"When you analyze sales and the penetration rate of the new drugs, you realize that the progression has not been what one might have expected," says Vicente Bertomeu, president of the Spanish Cardiology Society (SEC). "There are health areas where they are practically never prescribed," he adds.
In Spain, these drugs require a special authorization from Medical Inspection. "One out of three patients who take Sintrom is not under proper control and might be a good candidate for the new types of medication," explains José María Lobos-Bejarano, a family doctor and coordinator of the Cardiovascular Group at the Spanish Society for Family and Community Medicine (Semfyc). "It makes no sense, now that we have the new anticoagulants, to run into these hurdles of a purely economic nature. Many family doctors keep up treatment with Sintrom, the way they did when there was no alternative, and that is not right. In some regions, primary care physicians are not allowed to prescribe these drugs, and patients need to be referred to a specialist, delaying treatment. It acts as a deterrent and represents a missed opportunity. On our recommendation, some patients pay for their own treatment. Studies have shown that [the new drugs] reduce ischemic stroke by 35 percent more than Sintrom," he adds.
The half a million members of the Federation of Anticoagulated Patients (Feasan) also report major differences between the regional health services, and even between hospitals. This group talks about "major inequality" because there are regions such as Castilla y León, Castilla-La Mancha, Murcia, the Canary Islands and Aragon where the primary care physician cannot prescribe the treatment. "Although the ministry published a document unifying criteria, some regions have incorporated recommendations that add more filters to access, such as Catalonia, Castilla y León and Madrid."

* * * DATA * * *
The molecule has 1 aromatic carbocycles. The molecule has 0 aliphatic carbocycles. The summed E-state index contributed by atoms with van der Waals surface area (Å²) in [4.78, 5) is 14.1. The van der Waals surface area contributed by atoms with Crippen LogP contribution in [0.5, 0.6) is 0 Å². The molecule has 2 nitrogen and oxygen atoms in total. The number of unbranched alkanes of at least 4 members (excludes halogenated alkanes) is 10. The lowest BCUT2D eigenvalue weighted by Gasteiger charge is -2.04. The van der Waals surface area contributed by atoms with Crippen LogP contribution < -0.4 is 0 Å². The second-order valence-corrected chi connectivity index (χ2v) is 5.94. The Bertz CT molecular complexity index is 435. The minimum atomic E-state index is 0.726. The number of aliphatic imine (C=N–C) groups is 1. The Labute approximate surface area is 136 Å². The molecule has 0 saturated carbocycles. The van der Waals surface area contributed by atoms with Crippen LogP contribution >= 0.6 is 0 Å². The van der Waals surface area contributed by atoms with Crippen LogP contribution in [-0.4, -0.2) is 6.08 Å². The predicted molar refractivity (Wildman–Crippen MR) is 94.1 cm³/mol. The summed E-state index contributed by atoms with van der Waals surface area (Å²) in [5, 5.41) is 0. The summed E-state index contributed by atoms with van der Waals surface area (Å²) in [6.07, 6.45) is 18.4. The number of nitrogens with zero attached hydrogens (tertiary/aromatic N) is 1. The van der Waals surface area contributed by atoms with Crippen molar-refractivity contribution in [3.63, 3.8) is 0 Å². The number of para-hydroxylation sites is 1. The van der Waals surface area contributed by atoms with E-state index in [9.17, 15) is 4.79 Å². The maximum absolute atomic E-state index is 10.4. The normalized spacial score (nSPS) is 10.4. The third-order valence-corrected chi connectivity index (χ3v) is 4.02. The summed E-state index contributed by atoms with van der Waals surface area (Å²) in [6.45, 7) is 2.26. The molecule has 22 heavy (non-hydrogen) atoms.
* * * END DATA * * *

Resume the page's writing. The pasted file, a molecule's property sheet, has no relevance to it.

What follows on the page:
These drugs reduce ischemic strokes but physicians stick with Sintrom"
Twelve-year-old Fouad is too young to know about mucopolysaccharidosis, a group of rare diseases causing cellular damage because of a malfunctioning enzyme. There are around 50 people with it in all of Spain. But he suffers from one of its forms, the Hurler-Scheie Syndrome. His mother, Houssnia el Khadiri, explains that two of her four children (including five-year-old Fadwa) suffer from this genetic disease. Although Fouad was diagnosed four years ago - he cannot move his arms much, has cataracts and is shorter than other children his age - he is still not getting the enzymatic treatment that would relieve his symptoms. Specialists consulted by this newspaper were at a loss to explain why it has not been approved.